Branding

How to Use Your Brand to Connect With Your Audience (featuring PNK Digger)

I’m really excited to write this post. It combines so many things that I love all at once (branding, lip gloss, Howard University, slayfulness, and the like). This post also feeds my underdeveloped alter ego, who just happens to be a beauty blogger. A beauty blogger that would love PNK Digger. So this post is everything.

I’ve talked to you in the past about how developing a brand can help you connect with people. Today I’m going to introduce you to a brand that has done this exceptionally well and—by using its own personality—has helped me feel connected with it.

In order for you to really understand how this brand was so successful, I have to tell you some things you might not know about me.

Let’s look at what you know

You’ve just learned that a part of me fantasizes about beauty blogging. So whether I’m consistently glamorous or not (generally not), I am a person who pays some attention to beauty brands and how I look (or how I can look on the days when I decide not to look like a high schooler in an indie band).

Also, I’m only good at putting on foundation and lip products—don’t trust me with eye shadow. However, I’m not just into any makeup or skincare products. I care a lot about what goes on my skin. I love natural products so much that I make things myself if I have to. With that, I’m also very anti-paraben. Paraben free is not just a label that makes me feel better about buying something—it’s a way of life for me.

So now you know that I pay some attention to beauty brands, and of those, I’m partial towards the ones that are have more natural ingredients and fewer harmful chemicals.

I also like for things to be reasonably priced. I like for things to be easy to use. I like to support black owned products. And I love to shout out fellow Howard alums.

You’re learning a lot about me.

It’s a Match!

So, when my sister put me on to a lip gloss/stain brand called PNK Digger, it was inevitable that we’d be a match made in beat face heaven. Here’s why:

  • PNK Digger sells lip products that are “handmade with natural ingredients and safe colorants.”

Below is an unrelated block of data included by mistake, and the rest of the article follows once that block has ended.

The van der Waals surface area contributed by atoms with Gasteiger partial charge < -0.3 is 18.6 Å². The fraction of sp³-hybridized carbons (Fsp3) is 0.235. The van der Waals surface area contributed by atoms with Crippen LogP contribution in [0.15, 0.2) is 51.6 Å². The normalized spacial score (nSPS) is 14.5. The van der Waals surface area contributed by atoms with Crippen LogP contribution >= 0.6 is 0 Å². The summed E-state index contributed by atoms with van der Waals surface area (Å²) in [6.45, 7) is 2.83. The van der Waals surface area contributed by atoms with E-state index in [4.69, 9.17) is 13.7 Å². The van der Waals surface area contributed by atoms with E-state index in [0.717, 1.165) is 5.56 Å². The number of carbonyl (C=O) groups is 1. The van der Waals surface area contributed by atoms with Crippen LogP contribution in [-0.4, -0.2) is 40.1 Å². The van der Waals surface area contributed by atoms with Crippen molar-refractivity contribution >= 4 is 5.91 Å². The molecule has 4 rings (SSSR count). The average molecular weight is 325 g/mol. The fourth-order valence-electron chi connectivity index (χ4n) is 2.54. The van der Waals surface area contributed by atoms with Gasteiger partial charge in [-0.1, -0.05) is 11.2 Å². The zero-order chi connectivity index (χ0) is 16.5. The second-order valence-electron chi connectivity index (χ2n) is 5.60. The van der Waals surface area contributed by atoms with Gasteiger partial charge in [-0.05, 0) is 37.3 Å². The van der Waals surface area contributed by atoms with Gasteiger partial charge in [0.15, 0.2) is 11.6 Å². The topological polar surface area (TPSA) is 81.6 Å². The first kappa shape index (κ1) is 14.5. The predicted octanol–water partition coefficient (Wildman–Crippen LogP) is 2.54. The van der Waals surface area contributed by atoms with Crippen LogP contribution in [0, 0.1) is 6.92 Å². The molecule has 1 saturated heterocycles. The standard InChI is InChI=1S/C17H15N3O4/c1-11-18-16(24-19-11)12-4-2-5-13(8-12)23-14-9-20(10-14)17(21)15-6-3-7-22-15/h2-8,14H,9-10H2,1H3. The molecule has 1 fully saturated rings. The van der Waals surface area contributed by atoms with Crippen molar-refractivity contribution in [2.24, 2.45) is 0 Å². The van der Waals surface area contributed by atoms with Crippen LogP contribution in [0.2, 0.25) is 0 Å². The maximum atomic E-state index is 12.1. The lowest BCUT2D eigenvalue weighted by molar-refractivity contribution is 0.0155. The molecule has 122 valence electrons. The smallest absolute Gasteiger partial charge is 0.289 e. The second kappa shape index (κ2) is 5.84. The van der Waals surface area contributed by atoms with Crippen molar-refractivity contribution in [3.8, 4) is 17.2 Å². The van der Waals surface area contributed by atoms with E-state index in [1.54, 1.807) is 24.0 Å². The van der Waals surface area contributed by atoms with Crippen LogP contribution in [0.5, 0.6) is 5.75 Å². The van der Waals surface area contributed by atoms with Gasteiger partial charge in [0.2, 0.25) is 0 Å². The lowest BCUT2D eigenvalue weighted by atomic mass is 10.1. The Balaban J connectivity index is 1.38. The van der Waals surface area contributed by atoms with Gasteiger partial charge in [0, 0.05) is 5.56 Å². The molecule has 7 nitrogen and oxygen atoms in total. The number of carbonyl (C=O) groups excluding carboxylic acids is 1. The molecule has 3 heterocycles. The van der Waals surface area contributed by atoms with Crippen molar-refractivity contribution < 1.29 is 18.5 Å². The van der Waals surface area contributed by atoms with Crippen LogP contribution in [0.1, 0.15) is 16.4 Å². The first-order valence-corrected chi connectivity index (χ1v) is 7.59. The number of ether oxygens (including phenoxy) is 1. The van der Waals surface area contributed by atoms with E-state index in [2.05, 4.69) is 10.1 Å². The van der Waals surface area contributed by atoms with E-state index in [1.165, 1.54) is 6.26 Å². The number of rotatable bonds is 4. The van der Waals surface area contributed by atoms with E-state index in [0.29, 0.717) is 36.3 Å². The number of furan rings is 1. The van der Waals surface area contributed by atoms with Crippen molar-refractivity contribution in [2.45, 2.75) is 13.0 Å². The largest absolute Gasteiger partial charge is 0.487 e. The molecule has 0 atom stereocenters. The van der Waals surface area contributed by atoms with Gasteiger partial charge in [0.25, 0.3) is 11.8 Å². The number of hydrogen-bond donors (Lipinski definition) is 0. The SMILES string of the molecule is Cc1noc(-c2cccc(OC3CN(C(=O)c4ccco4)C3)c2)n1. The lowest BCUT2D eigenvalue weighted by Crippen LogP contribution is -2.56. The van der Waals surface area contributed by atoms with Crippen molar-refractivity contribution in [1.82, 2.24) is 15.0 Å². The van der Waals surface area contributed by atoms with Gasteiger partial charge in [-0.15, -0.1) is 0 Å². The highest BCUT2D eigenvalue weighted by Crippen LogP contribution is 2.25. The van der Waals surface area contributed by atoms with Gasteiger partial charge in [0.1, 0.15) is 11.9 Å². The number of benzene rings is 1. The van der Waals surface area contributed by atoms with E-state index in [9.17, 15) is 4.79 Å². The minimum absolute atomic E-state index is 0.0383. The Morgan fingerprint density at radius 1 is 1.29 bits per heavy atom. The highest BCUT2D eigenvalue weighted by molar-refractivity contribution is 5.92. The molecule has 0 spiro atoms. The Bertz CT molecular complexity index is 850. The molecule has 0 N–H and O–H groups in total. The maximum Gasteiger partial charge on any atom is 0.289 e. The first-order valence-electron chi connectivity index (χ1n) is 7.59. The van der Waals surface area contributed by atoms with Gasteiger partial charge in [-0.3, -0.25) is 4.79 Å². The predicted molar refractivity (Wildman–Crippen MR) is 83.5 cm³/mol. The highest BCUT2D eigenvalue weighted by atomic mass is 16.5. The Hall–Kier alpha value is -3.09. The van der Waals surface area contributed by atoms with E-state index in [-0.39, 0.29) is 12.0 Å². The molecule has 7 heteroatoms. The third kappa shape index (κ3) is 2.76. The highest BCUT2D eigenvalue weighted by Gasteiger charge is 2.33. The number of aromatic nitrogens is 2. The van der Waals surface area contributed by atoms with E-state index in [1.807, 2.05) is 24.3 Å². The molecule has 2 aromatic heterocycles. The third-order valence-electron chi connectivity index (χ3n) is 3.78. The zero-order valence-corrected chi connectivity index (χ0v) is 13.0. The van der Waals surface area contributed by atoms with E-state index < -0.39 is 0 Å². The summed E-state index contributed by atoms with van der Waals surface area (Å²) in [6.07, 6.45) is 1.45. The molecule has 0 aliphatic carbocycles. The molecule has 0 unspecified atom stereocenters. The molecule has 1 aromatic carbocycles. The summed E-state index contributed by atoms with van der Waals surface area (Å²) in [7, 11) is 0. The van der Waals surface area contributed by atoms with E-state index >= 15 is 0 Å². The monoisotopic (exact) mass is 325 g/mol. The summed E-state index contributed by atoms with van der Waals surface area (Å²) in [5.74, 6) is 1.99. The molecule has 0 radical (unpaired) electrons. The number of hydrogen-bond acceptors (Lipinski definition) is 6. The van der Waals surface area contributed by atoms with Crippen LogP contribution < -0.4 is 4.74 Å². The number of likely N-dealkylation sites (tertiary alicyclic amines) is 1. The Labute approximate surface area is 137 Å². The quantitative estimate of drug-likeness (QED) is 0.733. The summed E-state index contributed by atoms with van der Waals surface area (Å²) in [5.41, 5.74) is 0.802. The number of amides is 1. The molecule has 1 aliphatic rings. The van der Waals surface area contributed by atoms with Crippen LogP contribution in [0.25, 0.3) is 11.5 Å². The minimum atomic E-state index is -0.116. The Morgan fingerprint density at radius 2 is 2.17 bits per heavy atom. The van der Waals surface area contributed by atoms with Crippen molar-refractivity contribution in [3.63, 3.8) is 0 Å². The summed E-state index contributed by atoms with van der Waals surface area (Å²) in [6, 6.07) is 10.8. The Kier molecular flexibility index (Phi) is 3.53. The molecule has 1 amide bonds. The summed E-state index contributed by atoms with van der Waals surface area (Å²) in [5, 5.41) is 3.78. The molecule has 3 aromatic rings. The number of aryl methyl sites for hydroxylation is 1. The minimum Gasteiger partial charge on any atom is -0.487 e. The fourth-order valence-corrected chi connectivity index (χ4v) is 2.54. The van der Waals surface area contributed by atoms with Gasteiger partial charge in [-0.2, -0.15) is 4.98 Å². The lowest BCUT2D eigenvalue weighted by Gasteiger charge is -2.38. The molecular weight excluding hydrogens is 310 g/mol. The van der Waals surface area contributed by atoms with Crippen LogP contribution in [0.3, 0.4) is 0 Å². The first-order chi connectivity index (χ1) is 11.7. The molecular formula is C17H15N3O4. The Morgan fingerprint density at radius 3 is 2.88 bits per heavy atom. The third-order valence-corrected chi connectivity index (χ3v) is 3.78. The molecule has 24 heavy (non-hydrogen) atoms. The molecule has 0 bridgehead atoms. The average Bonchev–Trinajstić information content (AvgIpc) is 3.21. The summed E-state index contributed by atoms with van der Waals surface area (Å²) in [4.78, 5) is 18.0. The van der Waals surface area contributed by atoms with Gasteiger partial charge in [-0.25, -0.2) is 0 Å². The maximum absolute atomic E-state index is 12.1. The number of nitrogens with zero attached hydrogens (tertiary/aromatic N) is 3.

• Founder, Stephanie Bennett, is an HU Bison.
  • This is a black owned business.
  • If you check out her Instagram, you’ll see references to traveling and humor that I can appreciate.

I didn’t need to do a ton of research to find this stuff out. In fact, most of these things were relayed to me in a sentence or two. “Girl, look at these lippies handmade by a Howardite!”

Then I read that they were natural products.

Then I saw that they each run about $10.

Then I threw a bunch in my online cart and paid for my order.

Everything else I learned afterwards from PNK Digger’s social media presence helped me feel more connected to the brand. Now, it wasn’t just a line of products that I wanted to use, but a brand I identified with. I wanted to see it do well.

That’s the sweet spot you want to hit with your audience.

PNK Digger is here for me

It felt like everything about the PNK Digger brand and product line were made for me. See, Stephanie could have created something that was easier to mass produce and compromise her product. She could charge way more. She could hide her humor on Instagram and be more “professional” (I’ve come to hate that use of the word, btw). But all of those things would have kept me from being as big of a fan of PNK Digger as I am.

I wouldn’t feel this brand affinity if she had created something that she thought people would like, instead of creating the product that she believed in and instead of creating a unique experience based on her personality.

I say that because I work with SO many people who try to sell their services as if they’re for everyone, when in reality they’re really looking to sell to one kind of person. And that one kind of person is ignoring the brand because they don’t feel like the products or experience have been created especially for them. Marinate on that.

PNK Digger products feel like they’re made especially for me by someone who understands me. The only thing that could make me connect with this brand more would be me being from Atlanta; many of the lippies are named based on the culture of Atlanta.